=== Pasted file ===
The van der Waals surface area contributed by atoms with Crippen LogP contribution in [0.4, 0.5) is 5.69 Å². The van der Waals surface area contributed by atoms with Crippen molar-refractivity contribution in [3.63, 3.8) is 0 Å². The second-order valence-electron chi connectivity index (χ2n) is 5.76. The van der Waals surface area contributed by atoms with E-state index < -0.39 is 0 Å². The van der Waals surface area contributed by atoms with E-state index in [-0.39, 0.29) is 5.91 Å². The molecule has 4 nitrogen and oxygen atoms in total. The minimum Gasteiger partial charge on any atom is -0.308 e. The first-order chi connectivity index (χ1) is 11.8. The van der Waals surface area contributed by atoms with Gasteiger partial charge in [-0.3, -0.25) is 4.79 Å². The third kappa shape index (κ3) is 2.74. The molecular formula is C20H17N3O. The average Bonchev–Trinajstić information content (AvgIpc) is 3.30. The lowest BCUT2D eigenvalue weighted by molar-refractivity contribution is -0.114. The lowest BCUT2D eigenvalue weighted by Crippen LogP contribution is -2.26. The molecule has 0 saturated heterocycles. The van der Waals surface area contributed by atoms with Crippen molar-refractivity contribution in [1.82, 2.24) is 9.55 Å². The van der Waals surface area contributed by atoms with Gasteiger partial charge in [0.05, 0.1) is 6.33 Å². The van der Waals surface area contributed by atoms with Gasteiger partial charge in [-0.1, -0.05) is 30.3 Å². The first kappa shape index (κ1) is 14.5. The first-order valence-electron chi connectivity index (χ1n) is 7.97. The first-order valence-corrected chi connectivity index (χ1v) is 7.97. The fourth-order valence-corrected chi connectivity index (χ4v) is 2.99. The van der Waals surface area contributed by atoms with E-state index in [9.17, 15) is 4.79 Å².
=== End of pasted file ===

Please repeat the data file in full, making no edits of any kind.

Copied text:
The van der Waals surface area contributed by atoms with Crippen LogP contribution in [0.4, 0.5) is 5.69 Å². The van der Waals surface area contributed by atoms with Crippen molar-refractivity contribution in [3.63, 3.8) is 0 Å². The second-order valence-electron chi connectivity index (χ2n) is 5.76. The van der Waals surface area contributed by atoms with E-state index < -0.39 is 0 Å². The van der Waals surface area contributed by atoms with E-state index in [-0.39, 0.29) is 5.91 Å². The molecule has 4 nitrogen and oxygen atoms in total. The minimum Gasteiger partial charge on any atom is -0.308 e. The first-order chi connectivity index (χ1) is 11.8. The van der Waals surface area contributed by atoms with Gasteiger partial charge in [-0.3, -0.25) is 4.79 Å². The third kappa shape index (κ3) is 2.74. The molecular formula is C20H17N3O. The average Bonchev–Trinajstić information content (AvgIpc) is 3.30. The lowest BCUT2D eigenvalue weighted by molar-refractivity contribution is -0.114. The lowest BCUT2D eigenvalue weighted by Crippen LogP contribution is -2.26. The molecule has 0 saturated heterocycles. The van der Waals surface area contributed by atoms with Crippen molar-refractivity contribution in [1.82, 2.24) is 9.55 Å². The van der Waals surface area contributed by atoms with Gasteiger partial charge in [0.05, 0.1) is 6.33 Å². The van der Waals surface area contributed by atoms with Gasteiger partial charge in [-0.1, -0.05) is 30.3 Å². The first kappa shape index (κ1) is 14.5. The first-order valence-electron chi connectivity index (χ1n) is 7.97. The first-order valence-corrected chi connectivity index (χ1v) is 7.97. The fourth-order valence-corrected chi connectivity index (χ4v) is 2.99. The van der Waals surface area contributed by atoms with E-state index in [9.17, 15) is 4.79 Å².